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Janet Mills signs bill giving subpoena powers to Lewiston shooting commission

Maine Gov. Janet Mills speaks to the media prior to signing into law a bill expanding access to abortions later in pregnancy, Wednesday, July 19, 2023, at the State House in Augusta, Maine.
Robert F. Bukaty
Maine Gov. Janet Mills speaks to the media prior to signing into law a bill expanding access to abortions later in pregnancy, Wednesday, July 19, 2023, at the State House in Augusta, Maine.

Democratic Gov. Janet Mills signed an emergency bill on Tuesday that will give subpoena powers to the commission investigating the worst mass shooting in state history.

The new law, which goes into effect immediately, is designed to give the state commission the ability to compel witness testimony and the release of documents as it investigates the rampage that killed 18 people and wounded more than a dozen others.

The commission requested subpoena power last fall and its executive director Anne Jordan recently told state lawmakers that some witnesses had either refused to testify or said they had been told by their supervisors not to.

While the director didn't provide specifics, she did say that the commission had run into problems obtaining information from the Army.

The gunman, Robert Card, was a member of the U.S. Army Reserve, and his superiors have come under scrutiny for not doing more to alert law enforcement about his increasingly paranoid and threatening behavior.

The Army's conduct is also subject of a review by its inspector general.

Card was a member of a U.S. Army Reserve unit based in Saco, where he has been described as a "firearms instructor." He spent two weeks at a psychiatric hospital in New York in July after leaders of his unit brought him to a military hospital because of his erratic and aggressive behavior. Neither the Army nor New York State Police, who were called to assist during the incident, have disclosed what information, if any, was transmitted back to Maine about Card.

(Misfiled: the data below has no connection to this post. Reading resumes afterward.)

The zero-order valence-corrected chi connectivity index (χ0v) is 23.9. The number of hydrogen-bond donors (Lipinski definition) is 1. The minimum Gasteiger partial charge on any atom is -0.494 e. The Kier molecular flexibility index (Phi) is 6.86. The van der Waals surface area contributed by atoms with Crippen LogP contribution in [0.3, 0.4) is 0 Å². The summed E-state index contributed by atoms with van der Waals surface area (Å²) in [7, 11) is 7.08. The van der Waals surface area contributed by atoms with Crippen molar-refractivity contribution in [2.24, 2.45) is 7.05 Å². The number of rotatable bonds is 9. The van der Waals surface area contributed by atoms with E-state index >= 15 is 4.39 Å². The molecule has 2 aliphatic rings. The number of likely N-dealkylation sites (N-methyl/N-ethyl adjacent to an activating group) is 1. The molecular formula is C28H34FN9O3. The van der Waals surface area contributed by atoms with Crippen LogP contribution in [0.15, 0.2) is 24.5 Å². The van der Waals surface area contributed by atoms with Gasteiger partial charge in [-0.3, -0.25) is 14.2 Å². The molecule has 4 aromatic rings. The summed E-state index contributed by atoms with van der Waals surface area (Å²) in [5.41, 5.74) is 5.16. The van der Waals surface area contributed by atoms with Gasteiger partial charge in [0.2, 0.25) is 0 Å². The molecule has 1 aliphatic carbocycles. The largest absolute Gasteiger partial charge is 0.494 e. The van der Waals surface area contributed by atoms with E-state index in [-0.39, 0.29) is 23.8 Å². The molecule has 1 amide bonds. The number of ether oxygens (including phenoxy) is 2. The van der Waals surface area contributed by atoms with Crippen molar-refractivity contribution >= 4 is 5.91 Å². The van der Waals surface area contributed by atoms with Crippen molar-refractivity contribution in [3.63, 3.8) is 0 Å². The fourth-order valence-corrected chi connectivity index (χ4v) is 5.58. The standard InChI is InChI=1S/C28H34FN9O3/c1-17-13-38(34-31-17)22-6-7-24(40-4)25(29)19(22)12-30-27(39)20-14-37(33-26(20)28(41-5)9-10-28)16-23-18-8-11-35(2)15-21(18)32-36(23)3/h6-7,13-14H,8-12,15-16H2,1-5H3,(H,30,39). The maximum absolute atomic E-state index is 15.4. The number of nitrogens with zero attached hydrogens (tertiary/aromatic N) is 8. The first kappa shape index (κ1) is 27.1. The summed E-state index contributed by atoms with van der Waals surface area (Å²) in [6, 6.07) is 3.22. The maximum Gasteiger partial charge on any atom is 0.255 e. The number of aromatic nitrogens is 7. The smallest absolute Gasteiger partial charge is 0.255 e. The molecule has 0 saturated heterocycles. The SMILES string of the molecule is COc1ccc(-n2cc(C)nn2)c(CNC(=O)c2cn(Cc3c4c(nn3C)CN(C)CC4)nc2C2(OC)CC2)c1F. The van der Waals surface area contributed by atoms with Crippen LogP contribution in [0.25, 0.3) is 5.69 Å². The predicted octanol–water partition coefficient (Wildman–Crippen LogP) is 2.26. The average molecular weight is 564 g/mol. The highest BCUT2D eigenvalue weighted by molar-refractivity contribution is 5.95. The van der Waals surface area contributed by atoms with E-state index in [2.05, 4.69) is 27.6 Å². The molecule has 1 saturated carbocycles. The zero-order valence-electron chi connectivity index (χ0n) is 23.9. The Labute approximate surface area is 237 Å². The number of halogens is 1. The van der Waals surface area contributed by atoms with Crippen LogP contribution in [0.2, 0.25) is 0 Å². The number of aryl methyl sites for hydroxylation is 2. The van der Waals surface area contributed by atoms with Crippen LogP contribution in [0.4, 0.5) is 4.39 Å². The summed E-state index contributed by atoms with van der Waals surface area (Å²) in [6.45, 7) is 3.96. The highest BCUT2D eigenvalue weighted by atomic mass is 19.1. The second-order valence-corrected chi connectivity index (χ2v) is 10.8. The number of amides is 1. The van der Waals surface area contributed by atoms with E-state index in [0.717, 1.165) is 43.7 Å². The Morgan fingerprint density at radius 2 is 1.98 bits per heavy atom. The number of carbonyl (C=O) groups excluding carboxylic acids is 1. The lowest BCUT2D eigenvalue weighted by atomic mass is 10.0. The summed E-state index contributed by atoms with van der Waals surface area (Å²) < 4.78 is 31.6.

Members of Card's family had also expressed concerns with police in Maine about his increasing paranoia and access to guns months before the Oct. 25 shooting. After a fellow reservist told unit leaders in September that he believed Card was "going to snap and do a mass shooting," a Sagadahoc County Sheriff's Office deputy tried unsuccessfully twice to speak with Card at his Bowdoin home.

Maine has a "yellow flag" law that allows police to seek to force someone to temporarily relinquish their guns if a medical professional and a judge agree that they pose a threat to themselves or others. The Sagadahoc County Sheriff's Office never attempted to use the law, however, and instead received assurances from Card's family and Army Reserve leaders that they would try to remove his guns and get him into treatment. Six weeks later, Card used a high-powered assault-style rifle to kill 18 and wound 13 others at two Lewiston businesses.

Use of Maine's "yellow flag" law has surged since the Lewiston shooting. But critics contend that Maine's law is weaker than the "red flag" laws used in more than 20 other states because it only allows police to begin the process and requires a medical examination.

The governor created an independent commission to review what happened before the shootings occurred, law enforcement's response to the shooting and the manhunt for Card.

So far it has heard from families of victims, officials with the Sagadahoc County Sheriff's Office, the Lewiston Police and the Lisbon Police. It's scheduled to take testimony from the Maine State Police later this week.

Journalist Steve Mistler is Maine Public’s chief politics and government correspondent. He is based at the State House.